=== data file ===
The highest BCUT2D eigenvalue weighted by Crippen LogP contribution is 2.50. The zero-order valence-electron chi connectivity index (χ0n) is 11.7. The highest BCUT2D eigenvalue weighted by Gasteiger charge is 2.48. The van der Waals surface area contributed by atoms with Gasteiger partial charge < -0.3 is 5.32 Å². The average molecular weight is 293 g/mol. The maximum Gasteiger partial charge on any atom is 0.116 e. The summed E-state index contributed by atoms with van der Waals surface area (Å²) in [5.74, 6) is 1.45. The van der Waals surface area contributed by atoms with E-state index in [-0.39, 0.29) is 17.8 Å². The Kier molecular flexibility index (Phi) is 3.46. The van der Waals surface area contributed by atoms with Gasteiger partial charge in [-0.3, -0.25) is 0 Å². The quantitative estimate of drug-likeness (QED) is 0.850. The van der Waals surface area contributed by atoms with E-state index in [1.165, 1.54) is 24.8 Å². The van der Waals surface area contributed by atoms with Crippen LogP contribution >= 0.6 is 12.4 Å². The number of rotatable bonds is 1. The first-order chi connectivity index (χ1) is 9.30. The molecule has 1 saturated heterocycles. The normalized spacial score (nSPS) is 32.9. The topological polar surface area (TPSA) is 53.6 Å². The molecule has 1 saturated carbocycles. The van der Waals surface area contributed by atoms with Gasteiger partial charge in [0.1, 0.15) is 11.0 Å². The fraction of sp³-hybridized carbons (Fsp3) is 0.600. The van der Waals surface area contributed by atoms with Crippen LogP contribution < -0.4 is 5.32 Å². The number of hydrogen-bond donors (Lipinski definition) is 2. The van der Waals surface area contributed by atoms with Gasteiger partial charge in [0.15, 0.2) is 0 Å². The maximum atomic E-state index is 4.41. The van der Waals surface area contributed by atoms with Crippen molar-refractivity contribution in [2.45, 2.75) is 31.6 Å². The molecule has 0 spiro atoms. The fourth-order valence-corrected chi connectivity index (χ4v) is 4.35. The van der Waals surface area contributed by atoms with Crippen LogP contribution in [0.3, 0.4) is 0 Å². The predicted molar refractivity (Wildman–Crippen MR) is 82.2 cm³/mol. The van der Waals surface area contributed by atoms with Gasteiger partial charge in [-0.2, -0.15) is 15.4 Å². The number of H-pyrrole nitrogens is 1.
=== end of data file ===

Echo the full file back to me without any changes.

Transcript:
The highest BCUT2D eigenvalue weighted by Crippen LogP contribution is 2.50. The zero-order valence-electron chi connectivity index (χ0n) is 11.7. The highest BCUT2D eigenvalue weighted by Gasteiger charge is 2.48. The van der Waals surface area contributed by atoms with Gasteiger partial charge < -0.3 is 5.32 Å². The average molecular weight is 293 g/mol. The maximum Gasteiger partial charge on any atom is 0.116 e. The summed E-state index contributed by atoms with van der Waals surface area (Å²) in [5.74, 6) is 1.45. The van der Waals surface area contributed by atoms with E-state index in [-0.39, 0.29) is 17.8 Å². The Kier molecular flexibility index (Phi) is 3.46. The van der Waals surface area contributed by atoms with Gasteiger partial charge in [-0.3, -0.25) is 0 Å². The quantitative estimate of drug-likeness (QED) is 0.850. The van der Waals surface area contributed by atoms with E-state index in [1.165, 1.54) is 24.8 Å². The van der Waals surface area contributed by atoms with Crippen LogP contribution >= 0.6 is 12.4 Å². The number of rotatable bonds is 1. The first-order chi connectivity index (χ1) is 9.30. The molecule has 1 saturated heterocycles. The normalized spacial score (nSPS) is 32.9. The topological polar surface area (TPSA) is 53.6 Å². The molecule has 1 saturated carbocycles. The van der Waals surface area contributed by atoms with Gasteiger partial charge in [0.1, 0.15) is 11.0 Å². The fraction of sp³-hybridized carbons (Fsp3) is 0.600. The van der Waals surface area contributed by atoms with Crippen LogP contribution < -0.4 is 5.32 Å². The number of hydrogen-bond donors (Lipinski definition) is 2. The van der Waals surface area contributed by atoms with Gasteiger partial charge in [0.15, 0.2) is 0 Å². The maximum atomic E-state index is 4.41. The van der Waals surface area contributed by atoms with Crippen molar-refractivity contribution in [2.45, 2.75) is 31.6 Å². The molecule has 0 spiro atoms. The fourth-order valence-corrected chi connectivity index (χ4v) is 4.35. The van der Waals surface area contributed by atoms with Crippen LogP contribution in [0.3, 0.4) is 0 Å². The predicted molar refractivity (Wildman–Crippen MR) is 82.2 cm³/mol. The van der Waals surface area contributed by atoms with Gasteiger partial charge in [-0.2, -0.15) is 15.4 Å². The number of H-pyrrole nitrogens is 1.